Woo-Hoo Two solving the London Cabaceo - a postscript

13th February 2010

"The problem with catching a tiger by the tail is that you then find yourself holding a tiger by the tail" ~ Anon

Postscript ~ The Tanda

So you've used The Woo Hoo Method, and you've just had one dance. Now what happens? Well it depends largely on how you got the dance in the first place.

The "proper" cabeceo (hereafter just called the cabeceo) route is:

  1. You dance until the next Cortina (music break every 3-5 dances).
  2. You thank your partner.
  3. If you only have one or two dances before the Cortina (and you want to dance with them again) you also remark about having another dance with them "later in the evening".
  4. You either escort her back to her seat or at least the side of the floor.
  5. If on the other hand the dancing is not working well, either person can say "thank-you" at the end of any dance to politely signal they wish to stop and you part company.
  6. You go in search of your next cabeceo.

And repeat...

The London version

There are a number of problems with this in most London venues.

In BAs, the men and women often sit on opposite sides of the room. People claim specific places; indeed they're often specifically placed in those places by the organisers.

In London, seating is usually fluid, to put it mildly. You can place your coat and bag on a seat, but don't expect this "reservation" to be respected. Hence escorting the women back to her place often won't work, simply because "her place" isn't there any more! Escorting her to the side of the floor is a good compromise though.

"Thank-you" - the meaning of this changes considerably.

At one end of the spectrum, usually beginners and intermediates, "thank-you" means "thank-you" (yeah, I know the English are strange sometimes).

But this means that if you got a dance through the London Cabeceo and the woman says thank-you at the end of the first dance, she may want to keep dancing. Whereas if you used the cabeceo to get the dance and she said thank-you, she's calling it quits.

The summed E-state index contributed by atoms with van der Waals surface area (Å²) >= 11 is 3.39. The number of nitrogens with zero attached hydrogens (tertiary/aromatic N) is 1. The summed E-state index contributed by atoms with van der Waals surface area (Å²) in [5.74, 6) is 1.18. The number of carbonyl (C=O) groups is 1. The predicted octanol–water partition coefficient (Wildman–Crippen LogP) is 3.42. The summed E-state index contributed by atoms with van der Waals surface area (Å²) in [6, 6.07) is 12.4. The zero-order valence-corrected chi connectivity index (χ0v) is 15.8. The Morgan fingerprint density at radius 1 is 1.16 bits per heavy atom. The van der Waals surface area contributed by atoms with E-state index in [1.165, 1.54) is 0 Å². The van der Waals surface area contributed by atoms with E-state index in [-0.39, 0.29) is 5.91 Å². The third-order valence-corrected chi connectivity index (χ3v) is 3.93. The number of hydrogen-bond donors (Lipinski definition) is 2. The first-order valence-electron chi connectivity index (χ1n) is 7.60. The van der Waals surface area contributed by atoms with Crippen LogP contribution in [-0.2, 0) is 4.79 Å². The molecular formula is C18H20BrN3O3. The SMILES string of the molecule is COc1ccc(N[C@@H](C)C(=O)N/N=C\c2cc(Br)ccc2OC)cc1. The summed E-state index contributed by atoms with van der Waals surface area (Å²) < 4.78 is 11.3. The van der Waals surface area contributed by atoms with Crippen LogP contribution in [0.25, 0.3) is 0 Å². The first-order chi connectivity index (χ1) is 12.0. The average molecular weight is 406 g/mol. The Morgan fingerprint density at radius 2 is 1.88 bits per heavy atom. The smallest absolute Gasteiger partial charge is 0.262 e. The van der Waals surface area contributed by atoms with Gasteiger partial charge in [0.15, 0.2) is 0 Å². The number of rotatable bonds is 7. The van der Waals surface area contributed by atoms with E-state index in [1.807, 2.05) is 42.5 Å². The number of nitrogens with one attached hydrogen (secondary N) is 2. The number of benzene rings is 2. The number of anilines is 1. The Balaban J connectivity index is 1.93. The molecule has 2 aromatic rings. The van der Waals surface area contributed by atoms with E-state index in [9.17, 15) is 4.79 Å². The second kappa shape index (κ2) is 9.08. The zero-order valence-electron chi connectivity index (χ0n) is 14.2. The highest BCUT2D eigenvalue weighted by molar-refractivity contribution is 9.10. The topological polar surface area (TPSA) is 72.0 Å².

So you need to keep track of which method you used. Fortunately there's considerable difference in the body language of someone who's had a lousy dance and wants to be somewhere else and someone who's quite content and is just checking you still want to do another dance.


Usually if you used the London cabeceo to get a dance and the venue is playing cortinas and you only have one or two dances before it, unless you firmly say "thank-you" at the Cortina, the women are happy to dance the next dance to complete a set of three. If the cortinas are being played in 3s, often women will be happy to dance the entire next cortina as well.

1, 3, 5 or 27 dances?

A lot of London venues don't play cortinas, so using them as a form of etiquette there is rather pointless. The following has evolved instead.

Extreme end of the London Cabeceo (pretty much beginners)

They only expect one dance. They've never heard of tandas. Two dances would be great. You will have to verbally confirm that you want a second dance, though they won't dash off after the first one. For the third one, say something like "shall we do the third to complete the tanda?". They'll have no idea what a tanda is, but you've given them enough of a clue that this is the "way things are done" and they can ask their friends / teachers / google what a tanda is later.

The normal London Cabeceo

You dance three dances. You still verbally confirm each. Some "little lies" chatting about how long you've danced etc may be involved inbetween each. Easy options are "another one?" after the first dance and "one more?" after the second.

27 dances

"Something magic happens after half an hour of dancing with the same person" ~ Amir Giles

Particularly among friends using the London cabeceo you can just keep dancing for as long as you want to. In BAs this means you have to get married. In London, simply that you've enjoyed a wonderful time dancing.

You can still get married to them, of course.

Christopher O' Shea, 13th February 2010